Est. 1997


(1897 - 1973)

(born June 3, 1897*, Algiers, Louisiana; 
died August 6, 1973, Memphis, Tennessee)

Memphis Minnie is considered by many to be the best female blues singer of all time.  Guitar player and blues singer, she not only ranks along with the blues' best female artists, but also along with the best male blues artists as well.  She was among the first twenty performers elected to the Hall of Fame in the inaugural W. C. Handy awards in 1980 (Garon, 1991).

Around 1904, Minnie (born Lizzie Douglas) and her family moved to a farm in Wall, Mississippi, which is just south of Memphis, Tennessee.  She received her first guitar in 1905 as a Christmas present.  She was soon playing guitar and banjo, and sometime during her early teens began running away from home to play on Memphis' Beale Street.  During the war, she began touring the south with a Ringling Brothers show to gain experience (Garon, 1992).

Minnie was as tough a drinker and blues singer as any man.  She returned to Memphis in the 20s where, accompanied by her guitarist, second husband Kansas Joe McCoy,  she was discovered on Beale Street by Columbia Records in 1929.  Later that year, she recorded her first song, one of her most successful tunes, "Bumble Bee."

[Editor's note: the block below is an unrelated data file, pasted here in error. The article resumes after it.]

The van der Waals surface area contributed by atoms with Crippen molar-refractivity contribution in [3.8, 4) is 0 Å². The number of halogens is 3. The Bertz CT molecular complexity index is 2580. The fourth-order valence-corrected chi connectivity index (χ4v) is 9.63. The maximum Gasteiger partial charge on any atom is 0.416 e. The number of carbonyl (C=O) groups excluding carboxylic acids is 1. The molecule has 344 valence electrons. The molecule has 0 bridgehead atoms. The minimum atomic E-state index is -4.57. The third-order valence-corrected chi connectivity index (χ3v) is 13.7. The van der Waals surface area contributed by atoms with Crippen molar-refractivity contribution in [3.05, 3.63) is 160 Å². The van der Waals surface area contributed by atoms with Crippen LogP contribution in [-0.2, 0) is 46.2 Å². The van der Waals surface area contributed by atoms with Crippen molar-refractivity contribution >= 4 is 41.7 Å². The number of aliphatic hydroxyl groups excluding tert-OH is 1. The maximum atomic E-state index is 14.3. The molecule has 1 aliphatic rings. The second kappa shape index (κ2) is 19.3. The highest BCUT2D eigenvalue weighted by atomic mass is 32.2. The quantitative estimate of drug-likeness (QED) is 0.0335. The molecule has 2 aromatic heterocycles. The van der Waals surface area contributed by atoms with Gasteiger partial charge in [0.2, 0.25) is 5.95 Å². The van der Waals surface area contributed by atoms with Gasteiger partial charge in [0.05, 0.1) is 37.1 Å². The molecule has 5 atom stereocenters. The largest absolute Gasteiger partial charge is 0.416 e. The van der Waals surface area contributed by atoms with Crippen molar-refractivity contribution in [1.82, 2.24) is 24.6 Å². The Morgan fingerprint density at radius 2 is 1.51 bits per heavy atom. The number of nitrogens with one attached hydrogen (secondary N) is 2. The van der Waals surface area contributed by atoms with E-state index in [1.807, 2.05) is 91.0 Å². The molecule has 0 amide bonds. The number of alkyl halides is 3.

Minnie and Joe soon became part of the growing Chicago blues scene after moving to the city in 1930.  Minnie recorded for a number of labels and with a number of blues men before illness forced her to retire in the mid-50s.  She moved back to Memphis where she spent the remainder of her life until she died of a stroke in 1973 (Santelli, 1993).

*birthdate according to Minnie's death certificate

Garon, Paul.  Liner notes.  Memphis Minnie:  Hoodoo Lady (1933 - 1937).  Columbia, 1991.

Garon, Paul and Beth.  Woman With Guitar:  Memphis Minnie's Blues.  New York, NY: Da Capo Publishing, 1992.

Santelli, Robert.  The Big Book of Blues. New York, NY:  Penguin Publishing, 1993.

By Carl P. McConnell

Mabel McConnell talks about the Carter Family, Doc & Carl,
The Original Virginia Boys and the early days of radio.